"He is a model for guys who get injured. It's so easy to give up when you are injured, especially when you have as many injuries as he has had," said offensive line Andy Eby.
K-State wide receivers coach Greg Peterson defined Clark as "a very positive and very focused young man who knows what he wants to accomplish."
"Although he has had some set backs though his time here he has never let it derail him from what he has wanted to accomplish," Peterson said. "All of the years of working with Brandon, he is as positive and happy today playing as he was when he arrived here. I think that is a compliment to his character and personality and a definite reflection of his mother and father of how he was raised. You never have to motivate to coach him. He is a type of guy that you enjoy to coach, because you never have to share something with him more than one time. I am very fortunate to work with guys of his character. And if there is a guy you would ever like to bring home to your mom its Brandon."
When he is not playing football you can find him chatting with those who know him from his hometown. Elementary school kids who have heard of him and his successes growing up in Valley Center come and visit twice a year to listen and be inspired from him, explained Wilbur.
"When they come up they like to spend a weekend with him. He really enjoys doing things with young kids," Wilbur. "He tries to make a difference in their lives and to make a positive role model for them. When he goes back home he tries to make time to substitute teach, because he just really enjoys doing things like that."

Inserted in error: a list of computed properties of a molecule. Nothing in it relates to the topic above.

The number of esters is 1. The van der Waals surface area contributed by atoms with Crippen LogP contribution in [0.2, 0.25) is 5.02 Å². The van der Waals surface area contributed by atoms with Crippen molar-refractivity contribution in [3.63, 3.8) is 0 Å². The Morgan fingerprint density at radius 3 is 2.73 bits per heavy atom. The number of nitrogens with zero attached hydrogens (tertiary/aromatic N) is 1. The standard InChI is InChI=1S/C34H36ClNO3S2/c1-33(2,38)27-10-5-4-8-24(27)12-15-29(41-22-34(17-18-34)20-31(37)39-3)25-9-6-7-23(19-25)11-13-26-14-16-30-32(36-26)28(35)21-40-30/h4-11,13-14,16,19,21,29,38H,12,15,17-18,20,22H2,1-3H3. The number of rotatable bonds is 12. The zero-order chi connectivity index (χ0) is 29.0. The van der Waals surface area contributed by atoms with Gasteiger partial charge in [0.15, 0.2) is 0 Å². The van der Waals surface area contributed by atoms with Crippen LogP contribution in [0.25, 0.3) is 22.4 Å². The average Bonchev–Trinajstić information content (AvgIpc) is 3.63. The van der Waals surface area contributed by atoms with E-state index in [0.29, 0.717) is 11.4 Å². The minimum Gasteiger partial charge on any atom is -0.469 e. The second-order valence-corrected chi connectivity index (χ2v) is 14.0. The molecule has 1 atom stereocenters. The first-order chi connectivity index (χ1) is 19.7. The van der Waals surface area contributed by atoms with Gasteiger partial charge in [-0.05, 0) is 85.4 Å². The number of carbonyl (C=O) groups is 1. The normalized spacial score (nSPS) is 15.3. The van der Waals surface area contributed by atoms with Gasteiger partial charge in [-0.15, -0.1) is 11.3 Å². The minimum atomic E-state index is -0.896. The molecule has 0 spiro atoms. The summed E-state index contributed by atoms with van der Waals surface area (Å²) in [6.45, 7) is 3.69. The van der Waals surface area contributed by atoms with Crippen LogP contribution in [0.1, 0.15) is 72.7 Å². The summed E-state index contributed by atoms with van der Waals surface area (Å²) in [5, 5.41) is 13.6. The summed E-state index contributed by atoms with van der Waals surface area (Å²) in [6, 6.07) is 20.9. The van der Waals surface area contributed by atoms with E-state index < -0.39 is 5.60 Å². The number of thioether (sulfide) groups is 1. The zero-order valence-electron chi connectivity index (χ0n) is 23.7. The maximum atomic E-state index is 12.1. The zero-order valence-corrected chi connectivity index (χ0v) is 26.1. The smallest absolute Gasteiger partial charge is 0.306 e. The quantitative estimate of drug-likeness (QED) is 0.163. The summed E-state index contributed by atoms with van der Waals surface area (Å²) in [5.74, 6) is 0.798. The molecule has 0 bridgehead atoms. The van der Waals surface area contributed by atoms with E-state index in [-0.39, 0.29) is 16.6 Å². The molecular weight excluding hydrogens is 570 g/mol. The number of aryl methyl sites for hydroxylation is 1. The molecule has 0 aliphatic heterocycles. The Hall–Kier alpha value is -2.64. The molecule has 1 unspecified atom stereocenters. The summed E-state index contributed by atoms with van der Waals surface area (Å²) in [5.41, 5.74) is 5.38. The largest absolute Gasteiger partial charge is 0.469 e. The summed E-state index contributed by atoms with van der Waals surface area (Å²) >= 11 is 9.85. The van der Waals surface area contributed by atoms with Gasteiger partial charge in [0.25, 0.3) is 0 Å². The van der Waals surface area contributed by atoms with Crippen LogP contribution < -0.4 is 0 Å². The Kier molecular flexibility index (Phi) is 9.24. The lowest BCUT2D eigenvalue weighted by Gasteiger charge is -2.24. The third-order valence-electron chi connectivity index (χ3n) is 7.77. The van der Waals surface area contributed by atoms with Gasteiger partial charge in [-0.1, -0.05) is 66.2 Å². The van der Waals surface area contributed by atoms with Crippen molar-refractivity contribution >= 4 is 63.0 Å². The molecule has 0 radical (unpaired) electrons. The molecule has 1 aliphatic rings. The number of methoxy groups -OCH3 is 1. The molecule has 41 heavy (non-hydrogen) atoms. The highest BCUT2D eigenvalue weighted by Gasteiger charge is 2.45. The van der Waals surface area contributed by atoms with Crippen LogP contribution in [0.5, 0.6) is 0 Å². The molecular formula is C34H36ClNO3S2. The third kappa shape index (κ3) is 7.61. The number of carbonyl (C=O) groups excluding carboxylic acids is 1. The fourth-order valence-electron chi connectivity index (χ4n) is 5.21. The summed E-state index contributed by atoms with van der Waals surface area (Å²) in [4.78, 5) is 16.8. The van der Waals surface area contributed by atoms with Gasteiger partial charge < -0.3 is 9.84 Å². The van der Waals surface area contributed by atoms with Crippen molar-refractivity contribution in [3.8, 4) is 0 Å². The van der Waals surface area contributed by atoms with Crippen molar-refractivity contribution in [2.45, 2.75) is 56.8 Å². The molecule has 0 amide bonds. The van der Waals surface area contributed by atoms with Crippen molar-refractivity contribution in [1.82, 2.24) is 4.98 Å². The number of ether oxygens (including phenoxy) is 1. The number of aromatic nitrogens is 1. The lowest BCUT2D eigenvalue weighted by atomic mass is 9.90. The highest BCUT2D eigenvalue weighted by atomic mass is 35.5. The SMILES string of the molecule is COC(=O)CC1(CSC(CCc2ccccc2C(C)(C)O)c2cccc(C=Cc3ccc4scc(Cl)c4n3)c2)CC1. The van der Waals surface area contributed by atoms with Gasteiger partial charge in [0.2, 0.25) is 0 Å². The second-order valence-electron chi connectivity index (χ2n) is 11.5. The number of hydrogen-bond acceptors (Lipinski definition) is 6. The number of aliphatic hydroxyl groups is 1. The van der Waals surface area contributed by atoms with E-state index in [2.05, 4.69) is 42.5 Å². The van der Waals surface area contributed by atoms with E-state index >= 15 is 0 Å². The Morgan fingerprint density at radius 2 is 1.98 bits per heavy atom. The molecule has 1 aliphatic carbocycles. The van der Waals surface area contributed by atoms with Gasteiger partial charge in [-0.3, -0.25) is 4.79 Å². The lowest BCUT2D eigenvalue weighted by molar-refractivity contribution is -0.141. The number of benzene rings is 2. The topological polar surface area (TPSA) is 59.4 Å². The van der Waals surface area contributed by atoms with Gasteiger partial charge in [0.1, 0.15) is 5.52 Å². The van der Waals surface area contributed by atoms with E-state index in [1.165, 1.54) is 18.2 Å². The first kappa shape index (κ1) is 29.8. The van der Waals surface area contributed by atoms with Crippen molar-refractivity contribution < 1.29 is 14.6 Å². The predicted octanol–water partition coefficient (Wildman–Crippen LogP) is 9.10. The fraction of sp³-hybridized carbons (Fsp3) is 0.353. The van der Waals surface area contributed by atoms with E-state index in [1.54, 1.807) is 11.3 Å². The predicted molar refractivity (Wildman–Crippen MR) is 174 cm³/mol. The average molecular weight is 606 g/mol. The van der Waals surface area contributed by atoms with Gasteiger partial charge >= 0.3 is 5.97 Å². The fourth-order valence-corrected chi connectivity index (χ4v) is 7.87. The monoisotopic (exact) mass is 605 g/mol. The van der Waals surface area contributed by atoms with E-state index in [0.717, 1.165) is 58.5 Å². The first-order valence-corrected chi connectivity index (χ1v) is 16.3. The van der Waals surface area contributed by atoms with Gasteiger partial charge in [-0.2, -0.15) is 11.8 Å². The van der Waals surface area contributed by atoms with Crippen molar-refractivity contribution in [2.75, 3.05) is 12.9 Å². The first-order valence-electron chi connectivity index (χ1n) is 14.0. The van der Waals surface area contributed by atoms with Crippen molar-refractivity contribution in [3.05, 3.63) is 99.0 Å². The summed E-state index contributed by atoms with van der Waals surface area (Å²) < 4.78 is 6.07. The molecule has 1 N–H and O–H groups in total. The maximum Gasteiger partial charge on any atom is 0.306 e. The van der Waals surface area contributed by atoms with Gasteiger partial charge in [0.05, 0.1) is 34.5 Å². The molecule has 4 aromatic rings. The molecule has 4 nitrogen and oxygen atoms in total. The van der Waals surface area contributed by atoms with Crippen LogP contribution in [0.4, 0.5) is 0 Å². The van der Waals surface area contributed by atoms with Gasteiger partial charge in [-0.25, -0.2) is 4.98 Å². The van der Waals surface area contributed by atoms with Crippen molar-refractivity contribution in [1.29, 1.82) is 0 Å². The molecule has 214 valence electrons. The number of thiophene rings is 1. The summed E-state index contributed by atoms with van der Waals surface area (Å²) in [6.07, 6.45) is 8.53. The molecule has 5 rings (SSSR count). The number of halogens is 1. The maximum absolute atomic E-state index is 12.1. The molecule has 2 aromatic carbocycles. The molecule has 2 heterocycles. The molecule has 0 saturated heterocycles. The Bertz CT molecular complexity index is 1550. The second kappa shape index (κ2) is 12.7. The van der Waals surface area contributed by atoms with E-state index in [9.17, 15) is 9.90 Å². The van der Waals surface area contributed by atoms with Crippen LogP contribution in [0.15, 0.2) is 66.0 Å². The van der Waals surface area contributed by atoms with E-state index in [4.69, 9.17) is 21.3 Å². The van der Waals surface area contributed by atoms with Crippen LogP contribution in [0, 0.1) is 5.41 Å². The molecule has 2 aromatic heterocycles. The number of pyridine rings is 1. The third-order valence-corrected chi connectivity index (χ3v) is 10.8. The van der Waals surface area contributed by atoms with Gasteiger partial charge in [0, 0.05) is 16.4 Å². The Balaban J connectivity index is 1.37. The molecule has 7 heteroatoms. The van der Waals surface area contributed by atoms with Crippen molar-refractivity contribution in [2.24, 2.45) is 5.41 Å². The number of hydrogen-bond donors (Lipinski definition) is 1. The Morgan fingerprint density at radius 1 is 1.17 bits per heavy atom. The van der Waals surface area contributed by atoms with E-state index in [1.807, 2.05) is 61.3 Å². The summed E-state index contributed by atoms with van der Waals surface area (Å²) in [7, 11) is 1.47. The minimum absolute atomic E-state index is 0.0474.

Graduating in May of 2002 Clark will be handed his diploma in the field of secondary education, so that one day he can live out his dream of coaching.
"I'm graduating in secondary education because I want to coach football, track and basketball too if they will let me do more than two sports," Clark said. "I have already been coaching teams here at the rec (recreation center), a girls T-ball team and a women's soccer team. The first team I coached was soccer. I tried to do guy's but they needed a coach for girls because they needed them more, so I went ahead and agreed. Then I tried to coach little boys T-ball but they put me with the girls again."
Clark's high school coach, Mike Smith summarized his future the best.
"Brandon is going to be successful in life in whatever he does. Whether he is a football coach, or if he does have a chance at being a pro-athlete, or if he does something else, I have no doubt that he will be successful."